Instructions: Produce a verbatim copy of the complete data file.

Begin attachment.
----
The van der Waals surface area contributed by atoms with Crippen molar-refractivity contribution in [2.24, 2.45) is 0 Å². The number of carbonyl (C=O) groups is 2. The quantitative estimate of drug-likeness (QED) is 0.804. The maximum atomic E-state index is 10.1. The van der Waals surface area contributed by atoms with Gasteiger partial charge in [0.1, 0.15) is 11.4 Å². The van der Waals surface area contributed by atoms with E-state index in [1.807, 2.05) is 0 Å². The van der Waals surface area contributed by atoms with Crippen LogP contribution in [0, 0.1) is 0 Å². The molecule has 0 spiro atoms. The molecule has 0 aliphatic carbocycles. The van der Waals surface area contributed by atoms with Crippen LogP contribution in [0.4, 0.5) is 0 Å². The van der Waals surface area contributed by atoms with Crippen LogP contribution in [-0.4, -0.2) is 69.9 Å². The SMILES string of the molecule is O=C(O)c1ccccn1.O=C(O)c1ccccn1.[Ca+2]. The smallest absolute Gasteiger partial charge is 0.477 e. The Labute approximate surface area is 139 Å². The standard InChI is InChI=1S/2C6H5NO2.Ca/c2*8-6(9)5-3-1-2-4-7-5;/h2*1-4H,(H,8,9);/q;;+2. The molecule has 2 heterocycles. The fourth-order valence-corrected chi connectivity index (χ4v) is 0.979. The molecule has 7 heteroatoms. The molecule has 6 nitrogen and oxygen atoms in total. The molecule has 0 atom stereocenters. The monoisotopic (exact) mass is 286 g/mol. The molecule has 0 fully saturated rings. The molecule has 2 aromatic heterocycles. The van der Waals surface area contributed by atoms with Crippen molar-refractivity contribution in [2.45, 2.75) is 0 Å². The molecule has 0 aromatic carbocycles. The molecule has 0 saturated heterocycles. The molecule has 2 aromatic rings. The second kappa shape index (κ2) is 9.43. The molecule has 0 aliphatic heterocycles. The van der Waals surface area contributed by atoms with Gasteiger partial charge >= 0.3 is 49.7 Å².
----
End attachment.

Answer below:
The van der Waals surface area contributed by atoms with Crippen molar-refractivity contribution in [2.24, 2.45) is 0 Å². The number of carbonyl (C=O) groups is 2. The quantitative estimate of drug-likeness (QED) is 0.804. The maximum atomic E-state index is 10.1. The van der Waals surface area contributed by atoms with Gasteiger partial charge in [0.1, 0.15) is 11.4 Å². The van der Waals surface area contributed by atoms with E-state index in [1.807, 2.05) is 0 Å². The van der Waals surface area contributed by atoms with Crippen LogP contribution in [0, 0.1) is 0 Å². The molecule has 0 spiro atoms. The molecule has 0 aliphatic carbocycles. The van der Waals surface area contributed by atoms with Crippen LogP contribution in [0.4, 0.5) is 0 Å². The van der Waals surface area contributed by atoms with Crippen LogP contribution in [-0.4, -0.2) is 69.9 Å². The SMILES string of the molecule is O=C(O)c1ccccn1.O=C(O)c1ccccn1.[Ca+2]. The smallest absolute Gasteiger partial charge is 0.477 e. The Labute approximate surface area is 139 Å². The standard InChI is InChI=1S/2C6H5NO2.Ca/c2*8-6(9)5-3-1-2-4-7-5;/h2*1-4H,(H,8,9);/q;;+2. The molecule has 2 heterocycles. The fourth-order valence-corrected chi connectivity index (χ4v) is 0.979. The molecule has 7 heteroatoms. The molecule has 6 nitrogen and oxygen atoms in total. The molecule has 0 atom stereocenters. The monoisotopic (exact) mass is 286 g/mol. The molecule has 0 fully saturated rings. The molecule has 2 aromatic heterocycles. The van der Waals surface area contributed by atoms with Crippen molar-refractivity contribution in [2.45, 2.75) is 0 Å². The molecule has 0 aromatic carbocycles. The molecule has 0 saturated heterocycles. The molecule has 2 aromatic rings. The second kappa shape index (κ2) is 9.43. The molecule has 0 aliphatic heterocycles. The van der Waals surface area contributed by atoms with Gasteiger partial charge >= 0.3 is 49.7 Å².